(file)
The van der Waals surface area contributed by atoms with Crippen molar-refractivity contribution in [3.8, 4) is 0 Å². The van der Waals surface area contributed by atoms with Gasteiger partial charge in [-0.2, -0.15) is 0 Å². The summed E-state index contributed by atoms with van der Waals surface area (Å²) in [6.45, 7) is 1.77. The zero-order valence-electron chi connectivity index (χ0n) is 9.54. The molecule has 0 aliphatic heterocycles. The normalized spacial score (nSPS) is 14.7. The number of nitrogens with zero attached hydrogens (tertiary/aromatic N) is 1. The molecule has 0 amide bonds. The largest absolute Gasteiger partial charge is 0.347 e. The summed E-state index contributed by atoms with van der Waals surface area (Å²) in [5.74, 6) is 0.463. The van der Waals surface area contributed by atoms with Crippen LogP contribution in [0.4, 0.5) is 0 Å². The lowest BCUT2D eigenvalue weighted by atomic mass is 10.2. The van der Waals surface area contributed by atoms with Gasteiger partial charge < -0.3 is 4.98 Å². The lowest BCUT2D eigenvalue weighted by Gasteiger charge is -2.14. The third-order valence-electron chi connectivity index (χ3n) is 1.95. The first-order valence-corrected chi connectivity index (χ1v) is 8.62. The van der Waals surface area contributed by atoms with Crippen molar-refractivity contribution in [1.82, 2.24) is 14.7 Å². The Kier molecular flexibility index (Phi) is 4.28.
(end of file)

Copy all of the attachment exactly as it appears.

The van der Waals surface area contributed by atoms with Crippen molar-refractivity contribution in [3.8, 4) is 0 Å². The van der Waals surface area contributed by atoms with Gasteiger partial charge in [-0.2, -0.15) is 0 Å². The summed E-state index contributed by atoms with van der Waals surface area (Å²) in [6.45, 7) is 1.77. The zero-order valence-electron chi connectivity index (χ0n) is 9.54. The molecule has 0 aliphatic heterocycles. The normalized spacial score (nSPS) is 14.7. The number of nitrogens with zero attached hydrogens (tertiary/aromatic N) is 1. The molecule has 0 amide bonds. The largest absolute Gasteiger partial charge is 0.347 e. The summed E-state index contributed by atoms with van der Waals surface area (Å²) in [5.74, 6) is 0.463. The van der Waals surface area contributed by atoms with Crippen LogP contribution in [0.4, 0.5) is 0 Å². The lowest BCUT2D eigenvalue weighted by atomic mass is 10.2. The van der Waals surface area contributed by atoms with Gasteiger partial charge < -0.3 is 4.98 Å². The lowest BCUT2D eigenvalue weighted by Gasteiger charge is -2.14. The third-order valence-electron chi connectivity index (χ3n) is 1.95. The first-order valence-corrected chi connectivity index (χ1v) is 8.62. The van der Waals surface area contributed by atoms with Crippen molar-refractivity contribution in [1.82, 2.24) is 14.7 Å². The Kier molecular flexibility index (Phi) is 4.28.